Continuing our blog posts on the End to End pull replenishment system, we will be tackling the most common of the eight requirements; the critical need for manufacturers to collaborate and integrate with their upstream supply chain.
Over the years there has been plenty of focus on how to manage the supply chain. The most obvious theory has been “how can I make my supplier do what I want”. This is an easy thinking because “I am paying the supplier and he needs to do what I say”. This approach by manufacturing companies put the entire onus on the suppliers to meet their demands in full.
These kinds of mandates have been very common with Automotive OEMs during the 70’s and have proliferated to other industries. The evolution of MRP didn’t help the matter much. Forecasts or estimated demand driven MRP would generate supplier forecasts, planned orders and exceptions on a regular frequency (weekly, twice a week or daily). The frequent generation of exceptions via MRP is the constant request to defer, expedite or cancel the outstanding orders.
In my meetings with manufacturing companies over the last decade, I have heard several purchasing and procurement organizations complain about their lack of control over the supply chain without realizing that the supplier behavior is the result of their actions. Suppliers who are subject to this constant bull-whipping will start shipping what they can when they can. So it is not uncommon for suppliers to ship partial quantities to meet the initial deadline and follow up with balance quantities over a period of time.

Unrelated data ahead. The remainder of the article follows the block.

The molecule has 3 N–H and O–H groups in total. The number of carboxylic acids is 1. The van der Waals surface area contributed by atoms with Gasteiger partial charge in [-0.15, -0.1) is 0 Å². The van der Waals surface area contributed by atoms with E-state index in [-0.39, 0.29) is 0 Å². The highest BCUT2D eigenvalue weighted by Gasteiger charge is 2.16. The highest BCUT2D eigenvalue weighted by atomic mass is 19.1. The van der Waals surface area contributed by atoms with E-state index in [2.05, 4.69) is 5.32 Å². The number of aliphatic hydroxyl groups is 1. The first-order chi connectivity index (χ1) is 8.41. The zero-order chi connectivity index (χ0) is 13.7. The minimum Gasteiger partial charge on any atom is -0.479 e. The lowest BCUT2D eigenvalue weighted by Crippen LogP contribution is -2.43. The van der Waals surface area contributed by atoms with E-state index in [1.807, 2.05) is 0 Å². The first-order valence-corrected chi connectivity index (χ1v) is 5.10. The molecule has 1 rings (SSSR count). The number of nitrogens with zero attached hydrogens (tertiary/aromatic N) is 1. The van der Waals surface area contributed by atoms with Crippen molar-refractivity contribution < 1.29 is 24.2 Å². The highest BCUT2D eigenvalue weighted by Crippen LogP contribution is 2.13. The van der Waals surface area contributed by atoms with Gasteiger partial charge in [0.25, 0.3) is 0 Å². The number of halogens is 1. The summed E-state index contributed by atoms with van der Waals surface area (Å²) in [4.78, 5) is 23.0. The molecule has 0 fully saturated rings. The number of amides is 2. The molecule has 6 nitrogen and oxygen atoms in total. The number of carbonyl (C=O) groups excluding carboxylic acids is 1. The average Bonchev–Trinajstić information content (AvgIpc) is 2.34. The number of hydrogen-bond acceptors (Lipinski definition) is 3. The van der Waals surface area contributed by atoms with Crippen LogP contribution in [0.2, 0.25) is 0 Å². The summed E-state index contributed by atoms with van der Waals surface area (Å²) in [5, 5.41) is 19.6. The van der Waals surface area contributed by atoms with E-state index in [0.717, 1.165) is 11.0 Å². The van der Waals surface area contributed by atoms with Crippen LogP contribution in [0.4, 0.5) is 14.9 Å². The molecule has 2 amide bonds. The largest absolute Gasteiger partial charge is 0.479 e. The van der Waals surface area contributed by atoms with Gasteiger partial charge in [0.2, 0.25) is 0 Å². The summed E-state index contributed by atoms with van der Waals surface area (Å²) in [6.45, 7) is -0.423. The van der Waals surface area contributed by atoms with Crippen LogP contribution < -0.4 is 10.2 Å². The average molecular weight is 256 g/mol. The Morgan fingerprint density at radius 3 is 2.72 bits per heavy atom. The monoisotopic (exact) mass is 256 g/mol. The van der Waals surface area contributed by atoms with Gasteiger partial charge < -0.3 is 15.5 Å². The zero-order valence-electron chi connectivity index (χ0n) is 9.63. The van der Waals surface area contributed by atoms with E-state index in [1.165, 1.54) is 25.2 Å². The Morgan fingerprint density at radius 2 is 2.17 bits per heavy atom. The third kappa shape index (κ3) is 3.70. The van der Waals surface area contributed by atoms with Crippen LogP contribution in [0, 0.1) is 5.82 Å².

Procurement/purchasing team claim how they have been sending regular forecasts to their suppliers but their suppliers fail to perform effectively. When I ask them how much of their forecasts match the P.O.s sent by MRP the answer normally is “we don’t know”. However, if you dig up the numbers, it is clear that there is very little correlation. So the suppliers are playing defense by increasing the lead times and shipping partial quantities to meet the initial dock date.
How to change supplier behavior?
The easy way to change the supplier’s behavior is to provide consistency and visibility into the process. What I mean by consistency is to standardize the lot size, lead time and committed order. As most of you know, when the supplier provides a lead time, it is always proportional to certain lot size. For example, the supplier may be able to deliver 100 pieces of Part A in 15 days. However if MRP sends out an order for 500 pieces with 15 days lead time, it is not practical to expect the full shipment on time.
Ultriva provides a clear process for achieving consistency and visibility.
Manufacturers should still provide the forecasts to suppliers for planning purposes but also provide an execution signal in real time for standard lot size. We call this “Consumption Driven Replenishment”.
Achieve consistency by sizing the material flow loop between Manufacturer’s raw material warehouse and supplier, based on the standard lot size, lead time, transit time, usage, variability of consumption and safety stock. Provide visibility for suppliers to view customer’s on-hand inventory, usage pattern and frequency of orders. Together they allow development of a flexible supply network that can easily respond to change in customer demands. This is the stepping stone for building an End to End pull system.
If you are interested in knowing how end to end pull is being used by 8000+ suppliers across the world, please request a demo.